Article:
Amazon doesn’t particularly seem to love this niche, as the company has tried to squash erotic writers several times—in 2013, after a moralistic backlash against erotic works, it quietly pulled hundreds of erotica titles from its shelves. It’s a struggle authors have always experienced on Amazon, to get their works seen by readers who clearly want them. As recently as March, authors found themselves suddenly buried by Amazon’s ranking system, with listings stripped of their best seller rankings and hidden from search on the site.

What I’m saying is, if you’re standing with the erotica writers in their fight against our capitalist overlords, welcome to the resistance.

For Bigfoot erotica alone, there’s an audience for works like Virginia Wade’s Cum for Bigfoot and Bigfoot Did Me From Behind and I Liked It by Raven Blackbird.

Just in case I ever run for office, I thought it pertinent to get this out in the open: I own some Bigfoot erotica myself, the book I Don’t Care if My Best Friend’s Mom is a Sasquatch, She’s Hot and I’m Taking a Shower With Her (...Because it’s the New Millennium) by Lacey Noonan.

The most troubling part of this news cycle is perhaps the opposite of what Cockburn intended: In a way, it normalizes Riggleman, and draws some sympathy—even if it’s through jeers and joke-blogging—for the awkward position his opponent has put him in.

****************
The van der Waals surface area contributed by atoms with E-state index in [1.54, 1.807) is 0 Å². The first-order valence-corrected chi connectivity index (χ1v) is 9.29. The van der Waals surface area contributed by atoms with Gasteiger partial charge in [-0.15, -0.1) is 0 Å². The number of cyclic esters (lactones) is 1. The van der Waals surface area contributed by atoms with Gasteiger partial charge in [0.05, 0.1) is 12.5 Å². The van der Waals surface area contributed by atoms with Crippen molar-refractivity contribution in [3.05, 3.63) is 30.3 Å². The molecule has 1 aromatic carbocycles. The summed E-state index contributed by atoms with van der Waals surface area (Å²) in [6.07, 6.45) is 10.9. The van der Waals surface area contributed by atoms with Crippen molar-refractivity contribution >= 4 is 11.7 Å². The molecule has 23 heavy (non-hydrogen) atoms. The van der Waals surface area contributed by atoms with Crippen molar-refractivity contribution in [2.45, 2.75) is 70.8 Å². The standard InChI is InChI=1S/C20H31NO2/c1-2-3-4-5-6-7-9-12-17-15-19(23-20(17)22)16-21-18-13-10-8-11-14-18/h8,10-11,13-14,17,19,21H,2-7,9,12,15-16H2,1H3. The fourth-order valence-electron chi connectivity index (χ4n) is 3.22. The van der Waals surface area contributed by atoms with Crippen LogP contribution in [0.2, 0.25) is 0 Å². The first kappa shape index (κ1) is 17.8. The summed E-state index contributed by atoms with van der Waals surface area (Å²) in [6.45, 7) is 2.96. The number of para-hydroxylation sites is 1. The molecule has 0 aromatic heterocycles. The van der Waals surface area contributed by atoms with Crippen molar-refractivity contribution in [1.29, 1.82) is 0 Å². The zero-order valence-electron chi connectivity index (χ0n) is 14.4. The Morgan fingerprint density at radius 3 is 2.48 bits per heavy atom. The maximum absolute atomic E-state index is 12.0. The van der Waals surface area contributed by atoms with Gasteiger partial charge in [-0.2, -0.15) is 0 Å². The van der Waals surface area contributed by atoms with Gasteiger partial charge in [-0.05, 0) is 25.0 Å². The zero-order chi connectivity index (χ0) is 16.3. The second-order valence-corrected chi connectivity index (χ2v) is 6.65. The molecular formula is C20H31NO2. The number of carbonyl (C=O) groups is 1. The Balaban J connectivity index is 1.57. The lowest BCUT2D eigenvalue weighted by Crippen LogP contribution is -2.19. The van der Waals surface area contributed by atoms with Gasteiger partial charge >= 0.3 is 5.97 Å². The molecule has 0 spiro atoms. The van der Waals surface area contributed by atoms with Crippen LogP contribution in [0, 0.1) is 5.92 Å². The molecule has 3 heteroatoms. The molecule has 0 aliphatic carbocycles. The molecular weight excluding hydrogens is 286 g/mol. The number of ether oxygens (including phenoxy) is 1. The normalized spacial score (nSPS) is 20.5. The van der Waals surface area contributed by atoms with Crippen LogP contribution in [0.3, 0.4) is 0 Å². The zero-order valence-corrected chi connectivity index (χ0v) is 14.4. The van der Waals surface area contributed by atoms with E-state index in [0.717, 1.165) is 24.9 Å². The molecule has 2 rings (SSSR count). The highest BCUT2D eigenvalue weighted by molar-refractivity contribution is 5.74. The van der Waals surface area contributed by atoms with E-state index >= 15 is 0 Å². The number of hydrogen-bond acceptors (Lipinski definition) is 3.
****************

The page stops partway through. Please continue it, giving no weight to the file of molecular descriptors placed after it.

Motherboard contributing editor Matthew Gault, who’s dabbled in erotic writing and considers himself part of the kink community at large, worded this sentiment better than I ever could:

“When it comes to stuff like Bigfoot erotica, we shouldn't yuck anyone's yum. Kink shaming is bad and, quite frankly, the fact that Riggleman was into mythic monster pornography humanizes him,” he told me in a Slack message. “I've been involved in the kink scene long to know that a person's sexual preferences don't tell you a lot about what's in their heart. I've met sexual sadists who were nightmares in the bedroom but the kindest and most empathetic people outside of it. Riggleman paled around with a known white supremacist, which says more about him then the kind of literature he finds erotic.”

As we come to terms with being the first generation of candidates and constituents who have never logged off, more and more of this sort of thing is bound to happen. A prospective congressman will have their mechanophilia exposed, or a senator’s old writings about LEGO porn will see the light of day. And that’s fine! If you want to fuck a car or stick a Joycon controller up your butt, this is America, where your dreams shouldn’t be limited by what gets you off, as long as you’re not hurting anyone else.

Let’s normalize all the beautiful, strange erotic works that exist in the world, the writers who create them, and the readers who love them. Let’s never normalize being pals with white supremacists and the people who support them.